Pick and Choose

When authors think of how to lay out their novel, the most common structural technique chosen is chronology. That is the way the story appears to them: it starts here, goes through these obstacles, and culminates at this logical high point of past events. A skilled novelist may operate that way, but because they immerse the reader in whichever character’s head they choose, they know that as long as the reader is content following a narrative string, the structure can feature events out of order.

In this regard it is useful to study the configuration of Night Boat to Tangier by Kevin Barry. While linear time is followed to a large degree, emphasis is placed on what part of the lead character’s past should be revealed for the purpose of dramatic emphasis. The fact that he is only 33 when he leaves his young family and careens through back alleys in Spain is not revealed until well into the novel, after many plot events present and past have already been put forth. The author wishes to show at that point in the novel how truly damaged the character is. As the reader you already know so much and you’re left wondering: really, you gave up everything you had going for you at age 33? It helps to explain his present existential torpor by a quantum leap.

You can employ discontinuity for dramatic effect for other characters as well. How do they fit into the hero’s life? What are the signal events of their association? Which one really slays the protagonist? When you start thinking in terms of emotional valence, the timing of a revelation becomes a matter of when dropping the trapdoor will cast everything that has come before in a stark new light.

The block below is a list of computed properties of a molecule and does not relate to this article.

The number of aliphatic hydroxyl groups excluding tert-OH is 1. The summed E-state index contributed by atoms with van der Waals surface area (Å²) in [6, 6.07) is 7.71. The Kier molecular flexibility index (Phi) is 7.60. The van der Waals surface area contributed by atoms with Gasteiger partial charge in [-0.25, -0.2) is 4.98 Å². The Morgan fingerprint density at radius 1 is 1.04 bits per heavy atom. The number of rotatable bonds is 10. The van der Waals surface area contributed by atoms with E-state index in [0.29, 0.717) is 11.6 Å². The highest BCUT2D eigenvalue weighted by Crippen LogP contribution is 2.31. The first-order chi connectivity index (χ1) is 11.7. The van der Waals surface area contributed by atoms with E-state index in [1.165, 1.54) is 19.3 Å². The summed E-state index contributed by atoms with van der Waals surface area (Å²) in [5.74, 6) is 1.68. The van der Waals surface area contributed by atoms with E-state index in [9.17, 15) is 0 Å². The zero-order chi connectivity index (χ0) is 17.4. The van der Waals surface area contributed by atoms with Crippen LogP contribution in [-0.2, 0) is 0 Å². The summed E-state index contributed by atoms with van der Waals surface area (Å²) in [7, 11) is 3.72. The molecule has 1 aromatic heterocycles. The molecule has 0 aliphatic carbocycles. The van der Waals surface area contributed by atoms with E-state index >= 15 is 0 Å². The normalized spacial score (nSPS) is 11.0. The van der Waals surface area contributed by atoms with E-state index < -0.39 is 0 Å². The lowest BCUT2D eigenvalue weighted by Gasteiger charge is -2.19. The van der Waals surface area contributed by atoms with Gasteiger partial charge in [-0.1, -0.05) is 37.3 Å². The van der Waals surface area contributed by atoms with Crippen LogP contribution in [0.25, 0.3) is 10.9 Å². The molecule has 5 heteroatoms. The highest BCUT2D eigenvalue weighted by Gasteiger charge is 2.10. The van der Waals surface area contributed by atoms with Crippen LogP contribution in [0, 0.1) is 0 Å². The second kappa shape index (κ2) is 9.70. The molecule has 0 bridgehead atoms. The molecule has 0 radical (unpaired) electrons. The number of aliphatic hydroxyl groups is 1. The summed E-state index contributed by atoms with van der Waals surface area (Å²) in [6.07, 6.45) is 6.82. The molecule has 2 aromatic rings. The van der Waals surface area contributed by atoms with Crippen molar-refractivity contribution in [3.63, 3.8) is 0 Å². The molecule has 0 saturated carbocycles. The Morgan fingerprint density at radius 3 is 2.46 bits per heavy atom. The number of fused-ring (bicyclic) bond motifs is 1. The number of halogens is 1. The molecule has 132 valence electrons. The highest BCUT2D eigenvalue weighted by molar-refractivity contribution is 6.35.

An important consideration is how the developmental arc is progressing in the present-day plot. If that plot line is somewhat static, as more modern plots are, then your arrangement of past events becomes an equivalent or even more dynamic force driving our understanding of the lead character. In this setup, a good deal of development can be placed earlier in the book, establishing a status quo that past events then can enhance or dismantle step by step. You choose when to deliver a telling blow—it just may not belong in the present.

Exercise: If you have already written a draft in chronological order, you can chop it up. Start by composing a chart of the plot events and then assign dramatic value to each one. The ones that hit the hardest may not be the later ones. In that case, bend your narrative so that the revelation, say, that the protagonist accidentally killed his father as a child stands on the height of all of the other material you have built beforehand. 

“The only difference between the saint and the sinner is that every saint has a past, and every sinner has a future.” 

—Oscar Wilde

Copyright @ 2020 John Paine. All rights reserved.


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Copyright © 2020 John Paine. All rights reserved.